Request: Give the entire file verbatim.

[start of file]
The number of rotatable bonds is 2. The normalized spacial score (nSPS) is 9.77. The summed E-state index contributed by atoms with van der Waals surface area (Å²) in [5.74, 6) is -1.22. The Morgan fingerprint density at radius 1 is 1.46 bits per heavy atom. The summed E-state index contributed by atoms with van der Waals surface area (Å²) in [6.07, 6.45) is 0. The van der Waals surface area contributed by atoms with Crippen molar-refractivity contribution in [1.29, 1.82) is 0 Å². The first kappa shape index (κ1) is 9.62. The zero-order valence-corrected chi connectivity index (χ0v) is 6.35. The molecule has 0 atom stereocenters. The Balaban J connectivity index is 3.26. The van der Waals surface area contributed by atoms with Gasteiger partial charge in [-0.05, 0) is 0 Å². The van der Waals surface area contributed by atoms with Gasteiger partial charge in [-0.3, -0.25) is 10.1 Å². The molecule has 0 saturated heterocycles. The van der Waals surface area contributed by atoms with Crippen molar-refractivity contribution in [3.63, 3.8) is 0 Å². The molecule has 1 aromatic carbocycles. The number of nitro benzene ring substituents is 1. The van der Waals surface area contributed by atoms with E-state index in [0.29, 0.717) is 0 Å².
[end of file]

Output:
The number of rotatable bonds is 2. The normalized spacial score (nSPS) is 9.77. The summed E-state index contributed by atoms with van der Waals surface area (Å²) in [5.74, 6) is -1.22. The Morgan fingerprint density at radius 1 is 1.46 bits per heavy atom. The summed E-state index contributed by atoms with van der Waals surface area (Å²) in [6.07, 6.45) is 0. The van der Waals surface area contributed by atoms with Crippen molar-refractivity contribution in [1.29, 1.82) is 0 Å². The first kappa shape index (κ1) is 9.62. The zero-order valence-corrected chi connectivity index (χ0v) is 6.35. The molecule has 0 atom stereocenters. The Balaban J connectivity index is 3.26. The van der Waals surface area contributed by atoms with Gasteiger partial charge in [-0.05, 0) is 0 Å². The van der Waals surface area contributed by atoms with Gasteiger partial charge in [-0.3, -0.25) is 10.1 Å². The molecule has 0 saturated heterocycles. The van der Waals surface area contributed by atoms with Crippen molar-refractivity contribution in [3.63, 3.8) is 0 Å². The molecule has 1 aromatic carbocycles. The number of nitro benzene ring substituents is 1. The van der Waals surface area contributed by atoms with E-state index in [0.29, 0.717) is 0 Å².